Stick insects, along with leaf insects, belong to the order Phasmida, and are collectively referred to as "Phasmids." This is a large family - there are over 2500 species of stick and leaf insects. These insects rely primarily on camouflage as a defense, so look either very much like like twigs or leaves, depending on the species. Only some species of stick insect are winged. Most come from tropical climates.
These insects are among the most popular insects kept as pets due largely to their unique appearance and the relative ease of caring for them. The care of the various species depends on their native environment (i.e. humidity, temperature, and food sources). The key to keeping stick insects in captivity is to try to mimic the conditions they would naturally experience and feed them foliage as close to what they naturally eat as possible. Stick insects can be handled and can be quite tame, but they are fragile and must be handled with the utmost of care.
Stick Insects as Agricultural Pests
Non-native stick insects should never be released into the wild due to the risk that they could reproduce and cause damage to an ecosystem where they are not normally found - non-native species are considered plant pests. This includes making sure any eggs are disposed of by crushing, boiling, or burning, as no special care is needed for many species' eggs to hatch. If you are in the United States or Canada, tropical species such as the Indian Walking sticks are considered plant pest and a permit (United States Department of Agriculture or Canadian Food Inspection Agency) is required to import them. In other areas, check with the appropriate government agency about legality (e.g. a Department of Agriculture or similar agency).
Indian stick insects (Carausius morosus) have been kept in captivity for years, especially in the United Kingdom. They have a unique appearance and are relatively easy to care for. They reach a length of up to 4 inches (10 cm), and their expected lifespan is approximately one year.
A Suitable Home
As a rule, stick insects need an enclosure that is 3 times as tall as the length of the insect. For Indian stick insects, this means a minimum of 12 inches tall, although a little taller would be better. Glass aquaria (10 to 15 gallon), tall glass jars, plastic pet containers and other similar containers work well for housing, but the lid needs to be well ventilated and secure to prevent escapes. Fine netting can be fixed over the opening to such containers.
Indian stick insects should be kept fairly warm, around 70 to 75 F (21 to 24 C). The temperature can be allowed to decrease a bit at night to mid to high 60s F. The best way to achieve the proper temperature is to keep them in a warm room, although supplementary heat through head pads meant for reptile enclosures or placing a lamp near the cage. Using lamps for heat can be very drying, and white bulbs should not be used at night (red or blue colored bulbs can be used).
If using potted plants in the vivarium, consider using a fluorescent fixture above the vivarium for optimal plant growth.
Stick insects need a moderate level of humidity, but the vivarium should be well ventilated to prevent mold growth. Misting the leaves of the plant will provide water for the insects to drink and help maintain humidity levels.
The floor of the tank can be covered with paper for easy cleanup. An alternative material that helps conserve humidity is peat moss or vermiculite. This takes a bit more effort to keep clean, and shouldn't be kept too moist since mold growth could be a problem. Stick insects produce a fairly dry waste which is easy to clean up.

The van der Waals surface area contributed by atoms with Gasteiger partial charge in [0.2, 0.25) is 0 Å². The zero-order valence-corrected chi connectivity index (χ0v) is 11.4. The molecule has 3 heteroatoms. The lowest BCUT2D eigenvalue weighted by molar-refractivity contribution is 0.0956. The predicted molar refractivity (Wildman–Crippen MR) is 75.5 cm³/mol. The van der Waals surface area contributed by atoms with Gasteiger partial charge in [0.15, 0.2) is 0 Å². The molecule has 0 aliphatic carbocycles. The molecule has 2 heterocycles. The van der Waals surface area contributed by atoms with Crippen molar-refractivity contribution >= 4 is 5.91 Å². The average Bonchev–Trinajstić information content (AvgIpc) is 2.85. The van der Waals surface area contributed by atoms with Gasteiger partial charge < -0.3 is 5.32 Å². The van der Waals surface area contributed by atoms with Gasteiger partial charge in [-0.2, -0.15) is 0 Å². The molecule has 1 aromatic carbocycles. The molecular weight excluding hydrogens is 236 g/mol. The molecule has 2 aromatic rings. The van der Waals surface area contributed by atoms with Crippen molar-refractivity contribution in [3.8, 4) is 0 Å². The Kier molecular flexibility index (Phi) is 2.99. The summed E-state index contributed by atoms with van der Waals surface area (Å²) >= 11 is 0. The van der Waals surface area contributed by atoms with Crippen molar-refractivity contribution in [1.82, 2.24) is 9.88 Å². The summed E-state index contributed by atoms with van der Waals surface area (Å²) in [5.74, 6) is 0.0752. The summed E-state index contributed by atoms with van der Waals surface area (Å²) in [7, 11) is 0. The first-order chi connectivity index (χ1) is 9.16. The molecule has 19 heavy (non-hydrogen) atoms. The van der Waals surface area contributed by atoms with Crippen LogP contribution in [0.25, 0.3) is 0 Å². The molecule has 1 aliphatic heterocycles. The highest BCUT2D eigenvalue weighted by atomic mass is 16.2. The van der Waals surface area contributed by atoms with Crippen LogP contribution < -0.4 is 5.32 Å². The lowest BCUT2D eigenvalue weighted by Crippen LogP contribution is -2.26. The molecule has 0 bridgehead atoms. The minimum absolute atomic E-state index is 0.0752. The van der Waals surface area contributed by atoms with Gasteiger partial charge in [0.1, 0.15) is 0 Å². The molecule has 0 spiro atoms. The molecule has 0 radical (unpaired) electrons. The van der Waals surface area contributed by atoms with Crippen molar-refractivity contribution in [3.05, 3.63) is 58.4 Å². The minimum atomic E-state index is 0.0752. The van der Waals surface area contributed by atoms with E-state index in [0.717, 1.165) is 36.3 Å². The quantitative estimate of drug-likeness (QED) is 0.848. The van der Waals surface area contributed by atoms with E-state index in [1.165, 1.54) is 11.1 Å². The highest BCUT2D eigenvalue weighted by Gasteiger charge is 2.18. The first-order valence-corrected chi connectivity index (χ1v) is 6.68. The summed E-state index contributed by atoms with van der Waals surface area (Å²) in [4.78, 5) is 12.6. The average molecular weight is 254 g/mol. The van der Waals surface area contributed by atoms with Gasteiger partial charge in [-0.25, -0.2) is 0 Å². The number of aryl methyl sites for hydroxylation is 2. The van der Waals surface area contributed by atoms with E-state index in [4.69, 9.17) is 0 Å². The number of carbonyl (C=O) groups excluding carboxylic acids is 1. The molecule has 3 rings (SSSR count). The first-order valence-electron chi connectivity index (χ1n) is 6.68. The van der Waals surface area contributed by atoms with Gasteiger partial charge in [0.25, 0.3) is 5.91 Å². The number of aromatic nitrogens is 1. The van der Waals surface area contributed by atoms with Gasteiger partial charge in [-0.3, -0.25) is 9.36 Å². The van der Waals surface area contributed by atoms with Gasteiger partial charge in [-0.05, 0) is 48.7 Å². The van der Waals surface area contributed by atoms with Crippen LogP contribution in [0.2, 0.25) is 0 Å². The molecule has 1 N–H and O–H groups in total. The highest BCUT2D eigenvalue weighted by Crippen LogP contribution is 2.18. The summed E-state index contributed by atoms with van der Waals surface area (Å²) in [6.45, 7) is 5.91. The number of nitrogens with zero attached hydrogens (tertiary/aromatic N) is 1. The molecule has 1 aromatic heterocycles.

Bramble (blackberry) is generally considered an appropriate diet for many stick insects. Other options include raspberry, privet, hawthorn, oak, rose, and ivy. Fresh cut branches of these plants can be placed in water in the cage and changed once they dry out (or are consumed). The water container must be closed off or sealed so that the insects do not fall into the water and drown (choose a narrow-necked jar and place some material around the plant stems to seal off the opening). An alternative to feeding cut branches is to grow small potted plants of the desired species and place them in the cage.
The most important thing to consider is that any food must be free of insecticides and herbicides, or it may be lethal to your pets. Care must be taken when collecting food to make sure it hasn't been exposed to these materials. Try to avoid collecting food near busy roadways. Even if using potted plants, make sure that the soil used is free of pesticides, as some soils are infused with pesticides which may make their way into plants grown in the soil.
Handling Stick Insects
Handle with care! Stick insects tend to be quite tame so will sit on your hand, but care must be taken when picking them up or handling them. Very carefully grasp them by the body (not the legs!) between your thumb and forefinger and place them on your open palm, or simply offer your open palm and gently nudge them onto your hand.
Indian stick insects can reproduce in the absence of a male (parthenogenetic reproduction). A female will lay hundreds of tiny (0.08 inch or 2 mm) eggs over her life. These are smooth and round and can be collected from the bottom of the cage if desired. Place them in a tub of sand or vermiculite and leave in a warm place. They may take up to a year to hatch, and they should be kept in small separate rearing containers until they reach adulthood when they can be housed in small groups (similar environment to adults, feed a fresh supply of leaves often).
The babies ("nymphs") molt several times before reaching adulthood, and during this process they will hang suspended from a branch or the lid of the container. Molting is an extremely vulnerable time in development, and the insects should be left alone and not handled until the new exoskeleton is hardened after a molt.